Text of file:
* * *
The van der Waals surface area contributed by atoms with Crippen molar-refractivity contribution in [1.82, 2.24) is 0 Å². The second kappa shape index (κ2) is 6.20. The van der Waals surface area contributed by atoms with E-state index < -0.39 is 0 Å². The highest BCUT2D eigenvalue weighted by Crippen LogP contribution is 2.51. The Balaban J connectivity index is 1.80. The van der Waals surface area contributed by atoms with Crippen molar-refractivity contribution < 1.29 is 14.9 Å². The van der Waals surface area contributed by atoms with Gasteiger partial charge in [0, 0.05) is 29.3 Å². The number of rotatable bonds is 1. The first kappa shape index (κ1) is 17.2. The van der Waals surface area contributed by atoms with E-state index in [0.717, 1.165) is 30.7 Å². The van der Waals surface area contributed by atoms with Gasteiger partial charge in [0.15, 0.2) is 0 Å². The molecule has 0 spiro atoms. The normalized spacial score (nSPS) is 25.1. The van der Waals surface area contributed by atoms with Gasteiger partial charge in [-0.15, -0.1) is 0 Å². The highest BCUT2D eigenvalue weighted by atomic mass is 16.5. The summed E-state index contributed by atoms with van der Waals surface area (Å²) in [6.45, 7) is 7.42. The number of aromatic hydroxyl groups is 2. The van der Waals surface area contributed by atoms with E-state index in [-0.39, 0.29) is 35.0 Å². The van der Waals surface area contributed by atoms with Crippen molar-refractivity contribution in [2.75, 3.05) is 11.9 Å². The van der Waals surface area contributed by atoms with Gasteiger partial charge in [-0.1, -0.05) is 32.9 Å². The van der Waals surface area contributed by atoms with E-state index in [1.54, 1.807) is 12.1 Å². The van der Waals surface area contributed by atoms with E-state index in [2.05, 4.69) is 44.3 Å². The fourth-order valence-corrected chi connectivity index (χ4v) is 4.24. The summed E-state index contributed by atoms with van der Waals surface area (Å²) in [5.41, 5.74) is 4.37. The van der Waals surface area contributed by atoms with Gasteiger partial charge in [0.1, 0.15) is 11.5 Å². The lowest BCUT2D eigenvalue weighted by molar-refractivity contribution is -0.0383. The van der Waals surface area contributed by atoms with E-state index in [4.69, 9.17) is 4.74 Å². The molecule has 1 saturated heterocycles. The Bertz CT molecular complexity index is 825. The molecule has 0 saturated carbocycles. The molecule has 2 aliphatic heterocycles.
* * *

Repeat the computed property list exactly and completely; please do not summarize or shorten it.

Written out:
The van der Waals surface area contributed by atoms with Crippen molar-refractivity contribution in [1.82, 2.24) is 0 Å². The second kappa shape index (κ2) is 6.20. The van der Waals surface area contributed by atoms with E-state index < -0.39 is 0 Å². The highest BCUT2D eigenvalue weighted by Crippen LogP contribution is 2.51. The Balaban J connectivity index is 1.80. The van der Waals surface area contributed by atoms with Crippen molar-refractivity contribution < 1.29 is 14.9 Å². The van der Waals surface area contributed by atoms with Gasteiger partial charge in [0, 0.05) is 29.3 Å². The number of rotatable bonds is 1. The first kappa shape index (κ1) is 17.2. The van der Waals surface area contributed by atoms with E-state index in [0.717, 1.165) is 30.7 Å². The van der Waals surface area contributed by atoms with Gasteiger partial charge in [0.15, 0.2) is 0 Å². The molecule has 0 spiro atoms. The normalized spacial score (nSPS) is 25.1. The van der Waals surface area contributed by atoms with Gasteiger partial charge in [-0.15, -0.1) is 0 Å². The highest BCUT2D eigenvalue weighted by atomic mass is 16.5. The summed E-state index contributed by atoms with van der Waals surface area (Å²) in [6.45, 7) is 7.42. The number of aromatic hydroxyl groups is 2. The van der Waals surface area contributed by atoms with E-state index in [-0.39, 0.29) is 35.0 Å². The van der Waals surface area contributed by atoms with Crippen molar-refractivity contribution in [2.75, 3.05) is 11.9 Å². The van der Waals surface area contributed by atoms with Gasteiger partial charge in [-0.1, -0.05) is 32.9 Å². The van der Waals surface area contributed by atoms with E-state index in [1.54, 1.807) is 12.1 Å². The van der Waals surface area contributed by atoms with E-state index in [2.05, 4.69) is 44.3 Å². The fourth-order valence-corrected chi connectivity index (χ4v) is 4.24. The summed E-state index contributed by atoms with van der Waals surface area (Å²) in [5.41, 5.74) is 4.37. The van der Waals surface area contributed by atoms with Gasteiger partial charge in [0.1, 0.15) is 11.5 Å². The lowest BCUT2D eigenvalue weighted by molar-refractivity contribution is -0.0383. The van der Waals surface area contributed by atoms with E-state index in [4.69, 9.17) is 4.74 Å². The molecule has 1 saturated heterocycles. The Bertz CT molecular complexity index is 825. The molecule has 0 saturated carbocycles. The molecule has 2 aliphatic heterocycles.